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He Did It All (Practically),
This review is from: Joe Cronin: A Life in Baseball (Hardcover)
For most major league baseball players, their careers generally end when their playing days are over. Some may go on to become a coach or manage a team at the big league level. For Hall of Famer Joe Cronin, his retirement as an active player allowed him to move up the ranks; as a full-time field manager, then as a general manager, and then finally, as the President of the American League.
The author, Mark Armour chronicles Cronin's long and fruitful relationship with the game, which always seemed to place him as the right guy for the job, whenever a new opportunity popped up.
Growing up in post-earthquake San Francisco, Cronin very quickly established himself as a top-notch player, following in the footsteps of his idol, Tony Lazzeri; another local San Francisco boy who certainly made a name for himself on that remarkable Murderer's Row New York Yankees team of the '20s, featuring guys like Ruth and Gehrig. It didn't take long for Cronin's playing ability to surpass Lazzeri's; in fact, it didn't take long for Cronin's skills to overshadow the vast majority of players in all of baseball. He was simply one of the greatest players in the history of the game, performing his craft with remarkable skill at shortstop; probably the most crucial position for any team.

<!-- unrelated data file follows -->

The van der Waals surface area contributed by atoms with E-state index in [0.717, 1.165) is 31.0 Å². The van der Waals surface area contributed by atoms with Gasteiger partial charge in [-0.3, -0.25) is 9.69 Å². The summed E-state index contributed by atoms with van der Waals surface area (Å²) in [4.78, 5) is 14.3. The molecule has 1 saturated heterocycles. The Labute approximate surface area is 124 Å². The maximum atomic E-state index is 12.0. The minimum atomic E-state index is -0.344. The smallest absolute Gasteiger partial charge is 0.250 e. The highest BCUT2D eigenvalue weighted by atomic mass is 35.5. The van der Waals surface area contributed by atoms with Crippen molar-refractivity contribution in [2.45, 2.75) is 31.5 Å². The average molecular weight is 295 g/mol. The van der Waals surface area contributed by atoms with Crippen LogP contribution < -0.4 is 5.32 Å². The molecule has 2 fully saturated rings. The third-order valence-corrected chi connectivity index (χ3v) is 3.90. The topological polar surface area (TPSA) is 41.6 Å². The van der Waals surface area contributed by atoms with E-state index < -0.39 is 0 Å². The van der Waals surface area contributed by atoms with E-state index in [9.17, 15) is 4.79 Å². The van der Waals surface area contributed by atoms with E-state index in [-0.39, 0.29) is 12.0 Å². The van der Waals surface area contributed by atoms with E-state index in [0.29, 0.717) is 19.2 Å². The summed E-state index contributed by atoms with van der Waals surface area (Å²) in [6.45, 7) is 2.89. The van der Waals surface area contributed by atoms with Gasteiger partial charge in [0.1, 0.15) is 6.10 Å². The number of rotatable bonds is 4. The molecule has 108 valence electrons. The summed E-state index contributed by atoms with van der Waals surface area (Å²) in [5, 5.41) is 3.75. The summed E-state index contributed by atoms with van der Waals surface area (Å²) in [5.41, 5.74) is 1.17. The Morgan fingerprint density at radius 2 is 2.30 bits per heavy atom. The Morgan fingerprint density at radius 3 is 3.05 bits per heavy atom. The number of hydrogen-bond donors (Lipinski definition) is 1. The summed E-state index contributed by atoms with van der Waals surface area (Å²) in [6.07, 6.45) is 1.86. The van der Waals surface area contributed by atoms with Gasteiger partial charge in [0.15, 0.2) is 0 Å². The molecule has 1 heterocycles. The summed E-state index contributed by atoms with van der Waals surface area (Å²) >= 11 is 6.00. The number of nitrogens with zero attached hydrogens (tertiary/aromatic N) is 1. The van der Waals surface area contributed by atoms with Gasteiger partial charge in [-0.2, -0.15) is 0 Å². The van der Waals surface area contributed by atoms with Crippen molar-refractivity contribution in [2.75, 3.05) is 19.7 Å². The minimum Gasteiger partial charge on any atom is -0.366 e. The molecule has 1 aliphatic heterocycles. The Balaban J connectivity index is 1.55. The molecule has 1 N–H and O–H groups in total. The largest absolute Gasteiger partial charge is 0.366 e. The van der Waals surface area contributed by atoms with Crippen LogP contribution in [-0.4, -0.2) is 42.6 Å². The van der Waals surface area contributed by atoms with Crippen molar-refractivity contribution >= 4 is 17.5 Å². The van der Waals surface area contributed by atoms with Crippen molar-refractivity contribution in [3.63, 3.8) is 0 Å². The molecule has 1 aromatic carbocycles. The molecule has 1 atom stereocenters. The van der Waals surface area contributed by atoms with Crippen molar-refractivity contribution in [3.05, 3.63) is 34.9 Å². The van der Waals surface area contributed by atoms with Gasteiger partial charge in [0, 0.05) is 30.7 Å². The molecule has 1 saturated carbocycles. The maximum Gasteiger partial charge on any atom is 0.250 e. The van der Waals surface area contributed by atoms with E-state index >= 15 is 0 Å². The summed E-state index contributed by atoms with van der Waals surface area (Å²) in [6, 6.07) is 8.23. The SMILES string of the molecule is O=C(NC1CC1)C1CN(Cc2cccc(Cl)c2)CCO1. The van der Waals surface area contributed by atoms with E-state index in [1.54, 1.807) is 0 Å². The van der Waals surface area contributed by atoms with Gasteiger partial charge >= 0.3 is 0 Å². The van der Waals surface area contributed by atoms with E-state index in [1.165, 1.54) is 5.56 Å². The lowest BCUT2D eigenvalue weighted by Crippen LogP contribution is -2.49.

Additionally, Cronin's leadership skills and knowledge of the game afforded him the opportunity to become a player-manager, at the tender age of 26; first with the Washington Senators, then with the Boston Red Sox. Those Red Sox teams of the '30s and '40s featured some big-name players (Williams, Foxx & Grove), but they never really did much until 1946, when they finally reached the World Series (losing in seven games to the Cardinals). By the end of the '47 season, Cronin called it quits as field manager, then moved into the Boston front office as the team's general manager. Armour notes that while the game had become integrated in 1947, the Red Sox were the last American League team to have an African American on its roster. Ownership's tacit rascist behavior further exasperated the team's ability to contend; it wouldn't be until 1967 when Boston would make it back to the World Series again.
Clearly, Joe Cronin's management style was a very "hands on" approach; sometimes it worked well, sometimes not so well. However, his reputation remained stellar, leading to his final assignment as President of the American League. His most noteworthy contribution was the creation of the designated hitter, thereby allowing those good-hit no-field players to extend their careers, while providing a little more offense to a game many fans regarded as boring.
In the end, Joe Cronin's impact on the game of baseball was significant; his abilities were quite impressive. His biography makes for a nice piece of baseball history, especially if you love the game, and love its rich folklore.